More revealing to policy options is the reason for the influx that Christians cited in the survey.

When asked why they think large numbers of migrants are trying to cross the border, about seven in 10 white Catholics and evangelicals said that the belief that US immigration policies will make it easy to stay in the country once they arrive is a “major reason,” compared to 44 per cent of the “nones” and 52 per cent of Black Protestants. Both groups were more likely to cite violence in their home countries as a major reason why migrants are seeking to enter the US. At least 65 per cent of all religious groups cited good economic opportunities in the US as a “major reason.”

Among evangelicals, there is nuance in views about specific issues under the broader umbrella of migration, said Matthew Soerens, national coordinator for the Evangelical Immigration Table, an immigrant advocacy organization.

Most want more border security and respect for the rule of law, and there’s growing concern that immigration is an economic burden to the US, Soerens said. Yet he noted that even many evangelicals who voted for Trump in 2020 favour permanent legal status for Afghans and support refugee resettlement and a path for citizenship for those in the US illegally.

“I think many Americans (and probably some Members of Congress) read evangelicals’ broad support for former President Trump in the primaries thus far as an unqualified affirmation of his immigration policy positions,” Soerens said via email.

But he said his organisation’s research and his experience with local churches suggests that evangelicals “actually have more nuanced views – absolutely wanting something done about the border…but also very open to more comprehensive immigration solutions including for the undocumented.”

This combination of photos shows President Joe Biden and former President Donald Trump during visits to the US-Mexico border in Texas both on Thursday, 29th february, 2024. PICTURES: AP Photo/Evan Vucci, Eric Gay/File photos.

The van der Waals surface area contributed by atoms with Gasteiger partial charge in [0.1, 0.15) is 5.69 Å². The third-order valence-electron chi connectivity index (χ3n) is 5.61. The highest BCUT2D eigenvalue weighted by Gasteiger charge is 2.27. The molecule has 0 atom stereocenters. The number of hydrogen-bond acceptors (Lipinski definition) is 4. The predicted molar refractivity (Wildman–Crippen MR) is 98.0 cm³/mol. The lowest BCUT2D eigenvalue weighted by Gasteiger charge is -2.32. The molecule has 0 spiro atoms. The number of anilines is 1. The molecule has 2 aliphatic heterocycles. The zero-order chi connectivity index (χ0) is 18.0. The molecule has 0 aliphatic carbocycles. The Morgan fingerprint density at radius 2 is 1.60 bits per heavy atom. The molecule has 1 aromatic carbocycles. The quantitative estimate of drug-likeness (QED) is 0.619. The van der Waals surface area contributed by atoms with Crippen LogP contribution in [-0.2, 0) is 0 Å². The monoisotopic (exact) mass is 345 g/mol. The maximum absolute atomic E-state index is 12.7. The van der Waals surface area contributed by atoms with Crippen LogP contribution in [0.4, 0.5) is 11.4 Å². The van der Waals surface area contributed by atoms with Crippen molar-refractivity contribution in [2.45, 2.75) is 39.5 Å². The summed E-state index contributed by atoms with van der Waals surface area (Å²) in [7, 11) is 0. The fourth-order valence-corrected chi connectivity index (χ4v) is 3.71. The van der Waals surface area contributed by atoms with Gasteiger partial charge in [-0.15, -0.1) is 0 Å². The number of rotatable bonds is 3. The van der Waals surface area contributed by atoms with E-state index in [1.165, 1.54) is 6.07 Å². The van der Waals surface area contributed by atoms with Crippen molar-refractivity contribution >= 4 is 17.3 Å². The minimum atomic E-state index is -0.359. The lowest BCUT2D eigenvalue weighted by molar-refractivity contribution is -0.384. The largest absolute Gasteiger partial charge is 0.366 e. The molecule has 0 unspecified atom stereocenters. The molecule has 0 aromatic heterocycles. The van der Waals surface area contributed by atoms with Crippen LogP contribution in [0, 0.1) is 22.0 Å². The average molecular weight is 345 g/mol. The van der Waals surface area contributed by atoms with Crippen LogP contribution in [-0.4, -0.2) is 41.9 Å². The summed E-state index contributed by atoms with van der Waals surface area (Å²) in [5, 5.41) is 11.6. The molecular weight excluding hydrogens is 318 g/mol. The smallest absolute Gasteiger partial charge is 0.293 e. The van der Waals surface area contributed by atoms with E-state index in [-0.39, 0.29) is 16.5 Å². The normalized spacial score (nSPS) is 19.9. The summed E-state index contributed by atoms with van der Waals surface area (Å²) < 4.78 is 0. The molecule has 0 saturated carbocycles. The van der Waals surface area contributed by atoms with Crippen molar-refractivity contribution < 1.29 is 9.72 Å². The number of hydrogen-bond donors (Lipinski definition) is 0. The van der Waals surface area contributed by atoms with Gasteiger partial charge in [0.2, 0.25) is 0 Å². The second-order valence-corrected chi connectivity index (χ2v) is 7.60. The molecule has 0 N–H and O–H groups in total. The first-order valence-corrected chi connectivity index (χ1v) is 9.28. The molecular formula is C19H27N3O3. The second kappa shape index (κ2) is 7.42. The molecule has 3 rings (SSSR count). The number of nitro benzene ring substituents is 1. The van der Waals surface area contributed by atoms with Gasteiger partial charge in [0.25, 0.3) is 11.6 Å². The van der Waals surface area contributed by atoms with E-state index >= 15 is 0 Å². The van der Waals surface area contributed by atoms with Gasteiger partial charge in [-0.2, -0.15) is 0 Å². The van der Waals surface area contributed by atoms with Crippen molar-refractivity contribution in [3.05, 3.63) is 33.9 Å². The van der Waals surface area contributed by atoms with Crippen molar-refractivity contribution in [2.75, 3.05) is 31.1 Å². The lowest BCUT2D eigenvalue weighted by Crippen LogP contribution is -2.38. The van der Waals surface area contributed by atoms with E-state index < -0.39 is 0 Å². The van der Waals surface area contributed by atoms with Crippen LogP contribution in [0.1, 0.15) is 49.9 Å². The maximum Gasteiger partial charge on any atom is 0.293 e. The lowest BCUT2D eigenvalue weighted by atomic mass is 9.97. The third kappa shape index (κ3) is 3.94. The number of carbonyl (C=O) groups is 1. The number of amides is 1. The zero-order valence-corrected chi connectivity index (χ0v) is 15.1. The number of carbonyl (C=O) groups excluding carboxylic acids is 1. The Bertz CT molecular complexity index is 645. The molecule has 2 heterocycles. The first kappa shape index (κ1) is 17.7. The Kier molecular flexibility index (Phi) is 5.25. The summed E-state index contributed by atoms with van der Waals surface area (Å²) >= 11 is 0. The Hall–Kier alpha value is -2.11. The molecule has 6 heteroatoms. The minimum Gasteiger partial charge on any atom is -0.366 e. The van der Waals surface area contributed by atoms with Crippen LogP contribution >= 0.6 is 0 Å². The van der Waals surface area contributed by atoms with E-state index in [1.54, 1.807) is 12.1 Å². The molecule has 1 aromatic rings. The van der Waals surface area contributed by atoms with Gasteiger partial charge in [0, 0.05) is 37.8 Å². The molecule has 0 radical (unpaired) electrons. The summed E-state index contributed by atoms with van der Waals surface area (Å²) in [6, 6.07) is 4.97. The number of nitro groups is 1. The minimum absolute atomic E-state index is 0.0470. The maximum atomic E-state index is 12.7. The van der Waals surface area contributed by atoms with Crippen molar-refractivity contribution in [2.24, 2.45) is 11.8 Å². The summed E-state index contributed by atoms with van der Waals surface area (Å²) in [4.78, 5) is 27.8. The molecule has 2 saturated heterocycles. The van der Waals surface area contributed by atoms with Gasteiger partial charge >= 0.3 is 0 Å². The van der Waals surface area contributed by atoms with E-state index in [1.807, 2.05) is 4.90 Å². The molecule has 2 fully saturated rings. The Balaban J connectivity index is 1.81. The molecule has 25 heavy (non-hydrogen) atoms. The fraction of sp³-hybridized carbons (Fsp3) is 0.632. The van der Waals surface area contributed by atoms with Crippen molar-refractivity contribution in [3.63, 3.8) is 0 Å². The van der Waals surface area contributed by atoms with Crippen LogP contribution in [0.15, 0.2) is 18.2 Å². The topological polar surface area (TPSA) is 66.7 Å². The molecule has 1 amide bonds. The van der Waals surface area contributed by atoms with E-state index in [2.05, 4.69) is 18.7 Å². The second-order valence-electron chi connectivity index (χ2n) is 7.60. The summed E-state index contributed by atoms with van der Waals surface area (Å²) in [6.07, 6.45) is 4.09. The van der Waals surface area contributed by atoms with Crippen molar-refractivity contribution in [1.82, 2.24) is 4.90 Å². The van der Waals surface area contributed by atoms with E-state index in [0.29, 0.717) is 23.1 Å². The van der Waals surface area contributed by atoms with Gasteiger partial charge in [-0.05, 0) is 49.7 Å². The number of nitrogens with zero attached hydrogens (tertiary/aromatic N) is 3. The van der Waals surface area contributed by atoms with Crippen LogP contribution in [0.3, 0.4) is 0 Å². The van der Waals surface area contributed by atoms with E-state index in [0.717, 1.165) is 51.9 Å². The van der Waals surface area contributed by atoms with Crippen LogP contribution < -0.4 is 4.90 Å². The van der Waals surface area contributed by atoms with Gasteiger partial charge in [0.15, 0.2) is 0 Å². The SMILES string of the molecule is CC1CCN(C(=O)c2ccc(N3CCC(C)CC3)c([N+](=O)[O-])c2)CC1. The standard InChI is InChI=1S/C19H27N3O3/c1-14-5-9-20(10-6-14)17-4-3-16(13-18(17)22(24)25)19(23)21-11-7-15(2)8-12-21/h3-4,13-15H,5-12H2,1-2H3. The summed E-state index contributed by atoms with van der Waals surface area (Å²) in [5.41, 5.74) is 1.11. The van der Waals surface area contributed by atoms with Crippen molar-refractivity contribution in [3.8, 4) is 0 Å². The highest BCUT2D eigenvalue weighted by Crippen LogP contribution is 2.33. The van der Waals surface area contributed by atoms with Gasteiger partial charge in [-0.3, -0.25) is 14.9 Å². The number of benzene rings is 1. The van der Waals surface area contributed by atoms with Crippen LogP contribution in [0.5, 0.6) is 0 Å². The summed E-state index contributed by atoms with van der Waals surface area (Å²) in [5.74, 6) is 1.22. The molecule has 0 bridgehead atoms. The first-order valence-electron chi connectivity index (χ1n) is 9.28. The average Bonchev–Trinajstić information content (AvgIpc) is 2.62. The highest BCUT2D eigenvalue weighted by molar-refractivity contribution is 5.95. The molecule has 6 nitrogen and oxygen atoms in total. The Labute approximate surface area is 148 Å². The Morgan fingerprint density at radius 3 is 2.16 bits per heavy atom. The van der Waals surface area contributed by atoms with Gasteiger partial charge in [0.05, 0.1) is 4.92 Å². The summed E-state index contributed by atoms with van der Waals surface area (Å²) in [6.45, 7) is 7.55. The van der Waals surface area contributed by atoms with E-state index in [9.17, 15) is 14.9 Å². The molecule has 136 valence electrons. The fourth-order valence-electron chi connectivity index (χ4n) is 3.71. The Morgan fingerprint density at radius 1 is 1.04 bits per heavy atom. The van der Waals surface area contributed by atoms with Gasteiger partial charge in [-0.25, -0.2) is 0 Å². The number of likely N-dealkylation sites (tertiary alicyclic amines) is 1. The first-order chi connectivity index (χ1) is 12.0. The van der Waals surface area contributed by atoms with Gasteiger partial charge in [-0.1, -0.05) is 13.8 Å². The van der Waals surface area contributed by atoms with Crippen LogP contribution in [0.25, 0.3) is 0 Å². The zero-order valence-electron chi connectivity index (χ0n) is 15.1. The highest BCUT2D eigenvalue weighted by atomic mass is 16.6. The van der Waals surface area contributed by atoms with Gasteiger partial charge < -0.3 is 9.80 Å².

Similarly, the president of the Southern Baptist Convention’s public policy wing – the Ethics and Religious Liberty Commission – said that increased enforcement and border security should be paired with more accessible legal pathways.

“But far too often, our toxic politics pit security and reform against one another, ensuring no action is taken while citizens, migrants, officers, border facilities, ministries, and local communities are all overwhelmed,” said ERLC leader Brent Leatherwood. “Too many leaders have made the calculation that this cost is acceptable so that partisan trench warfare can be waged. That’s not just a failure of leadership; it’s a failure to be humane.”

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From tiny evangelical churches in Tucson, Arizona, or in Hialeah, Florida, to major faith-based aid organisations like Global Refuge, which was known until this year as Lutheran Immigration and Refugee Service, Christian groups across the country often take the lead in helping migrants with shelter, food, and legal as well as schooling assistance.

In Miami, a major destination city for migrants across the Caribbean and Latin America, many travel first to La Ermita, a shrine to the Virgin Mary built five decades ago by Cuban exiles – a growing community where Trump remains widely popular. Its rector has chosen migration as the meditation theme for this Lent, and two large crosses now flank the entrance, with reproductions of passports and clothes worn by migrants hanging on their arms.

Behind them, in English and Spanish, is an exhortation to pray for migrants and the Biblical verse “You shall love the stranger, for you were strangers.”